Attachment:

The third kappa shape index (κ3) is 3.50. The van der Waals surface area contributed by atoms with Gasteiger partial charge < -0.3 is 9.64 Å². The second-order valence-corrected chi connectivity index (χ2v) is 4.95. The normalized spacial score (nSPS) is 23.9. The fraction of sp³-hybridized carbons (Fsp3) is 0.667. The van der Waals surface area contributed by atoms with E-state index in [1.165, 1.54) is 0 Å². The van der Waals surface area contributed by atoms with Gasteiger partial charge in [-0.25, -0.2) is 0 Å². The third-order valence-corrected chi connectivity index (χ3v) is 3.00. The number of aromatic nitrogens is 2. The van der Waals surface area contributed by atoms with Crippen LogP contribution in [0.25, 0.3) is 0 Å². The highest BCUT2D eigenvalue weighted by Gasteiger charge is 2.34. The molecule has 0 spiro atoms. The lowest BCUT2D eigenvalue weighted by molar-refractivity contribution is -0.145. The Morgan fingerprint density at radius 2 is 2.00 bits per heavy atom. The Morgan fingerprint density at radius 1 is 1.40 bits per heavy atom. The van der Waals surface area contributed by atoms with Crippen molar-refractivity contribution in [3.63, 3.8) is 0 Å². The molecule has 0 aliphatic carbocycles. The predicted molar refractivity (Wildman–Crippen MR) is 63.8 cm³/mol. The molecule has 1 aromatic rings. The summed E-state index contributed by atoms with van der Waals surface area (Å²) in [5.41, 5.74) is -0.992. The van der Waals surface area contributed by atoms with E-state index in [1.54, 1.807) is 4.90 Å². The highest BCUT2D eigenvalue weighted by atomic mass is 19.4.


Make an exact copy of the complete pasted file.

The third kappa shape index (κ3) is 3.50. The van der Waals surface area contributed by atoms with Gasteiger partial charge < -0.3 is 9.64 Å². The second-order valence-corrected chi connectivity index (χ2v) is 4.95. The normalized spacial score (nSPS) is 23.9. The fraction of sp³-hybridized carbons (Fsp3) is 0.667. The van der Waals surface area contributed by atoms with E-state index in [1.165, 1.54) is 0 Å². The van der Waals surface area contributed by atoms with Gasteiger partial charge in [-0.25, -0.2) is 0 Å². The third-order valence-corrected chi connectivity index (χ3v) is 3.00. The number of aromatic nitrogens is 2. The van der Waals surface area contributed by atoms with Crippen LogP contribution in [0.25, 0.3) is 0 Å². The highest BCUT2D eigenvalue weighted by Gasteiger charge is 2.34. The molecule has 0 spiro atoms. The lowest BCUT2D eigenvalue weighted by molar-refractivity contribution is -0.145. The Morgan fingerprint density at radius 2 is 2.00 bits per heavy atom. The Morgan fingerprint density at radius 1 is 1.40 bits per heavy atom. The van der Waals surface area contributed by atoms with Crippen molar-refractivity contribution in [3.63, 3.8) is 0 Å². The molecule has 0 aliphatic carbocycles. The predicted molar refractivity (Wildman–Crippen MR) is 63.8 cm³/mol. The molecule has 1 aromatic rings. The summed E-state index contributed by atoms with van der Waals surface area (Å²) in [5.41, 5.74) is -0.992. The van der Waals surface area contributed by atoms with E-state index in [1.54, 1.807) is 4.90 Å². The highest BCUT2D eigenvalue weighted by atomic mass is 19.4.